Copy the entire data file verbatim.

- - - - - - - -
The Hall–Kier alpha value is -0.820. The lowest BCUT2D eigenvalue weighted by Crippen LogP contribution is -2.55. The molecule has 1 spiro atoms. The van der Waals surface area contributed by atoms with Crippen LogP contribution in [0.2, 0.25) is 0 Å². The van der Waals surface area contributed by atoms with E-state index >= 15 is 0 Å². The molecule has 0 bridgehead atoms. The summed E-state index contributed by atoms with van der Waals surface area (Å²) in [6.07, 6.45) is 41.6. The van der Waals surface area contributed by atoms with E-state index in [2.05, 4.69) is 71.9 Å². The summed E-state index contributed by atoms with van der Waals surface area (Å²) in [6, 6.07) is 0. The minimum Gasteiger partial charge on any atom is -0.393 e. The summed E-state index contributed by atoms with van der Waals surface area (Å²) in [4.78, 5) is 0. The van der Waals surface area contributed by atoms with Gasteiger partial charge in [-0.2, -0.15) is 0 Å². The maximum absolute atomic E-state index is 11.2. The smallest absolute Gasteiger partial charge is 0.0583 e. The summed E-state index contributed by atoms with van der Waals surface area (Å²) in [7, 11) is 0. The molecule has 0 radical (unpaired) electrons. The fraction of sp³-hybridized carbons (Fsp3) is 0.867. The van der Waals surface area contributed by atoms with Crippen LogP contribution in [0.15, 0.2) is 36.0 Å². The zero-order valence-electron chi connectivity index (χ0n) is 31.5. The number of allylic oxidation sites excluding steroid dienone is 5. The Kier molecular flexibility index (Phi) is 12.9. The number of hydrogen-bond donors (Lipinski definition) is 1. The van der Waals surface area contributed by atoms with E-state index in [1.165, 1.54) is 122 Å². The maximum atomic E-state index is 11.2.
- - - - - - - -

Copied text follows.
The Hall–Kier alpha value is -0.820. The lowest BCUT2D eigenvalue weighted by Crippen LogP contribution is -2.55. The molecule has 1 spiro atoms. The van der Waals surface area contributed by atoms with Crippen LogP contribution in [0.2, 0.25) is 0 Å². The van der Waals surface area contributed by atoms with E-state index >= 15 is 0 Å². The molecule has 0 bridgehead atoms. The summed E-state index contributed by atoms with van der Waals surface area (Å²) in [6.07, 6.45) is 41.6. The van der Waals surface area contributed by atoms with E-state index in [2.05, 4.69) is 71.9 Å². The summed E-state index contributed by atoms with van der Waals surface area (Å²) in [6, 6.07) is 0. The minimum Gasteiger partial charge on any atom is -0.393 e. The summed E-state index contributed by atoms with van der Waals surface area (Å²) in [4.78, 5) is 0. The van der Waals surface area contributed by atoms with Gasteiger partial charge in [-0.2, -0.15) is 0 Å². The maximum absolute atomic E-state index is 11.2. The smallest absolute Gasteiger partial charge is 0.0583 e. The summed E-state index contributed by atoms with van der Waals surface area (Å²) in [7, 11) is 0. The molecule has 0 radical (unpaired) electrons. The fraction of sp³-hybridized carbons (Fsp3) is 0.867. The van der Waals surface area contributed by atoms with Crippen LogP contribution in [0.15, 0.2) is 36.0 Å². The zero-order valence-electron chi connectivity index (χ0n) is 31.5. The number of allylic oxidation sites excluding steroid dienone is 5. The Kier molecular flexibility index (Phi) is 12.9. The number of hydrogen-bond donors (Lipinski definition) is 1. The van der Waals surface area contributed by atoms with E-state index in [1.165, 1.54) is 122 Å². The maximum atomic E-state index is 11.2.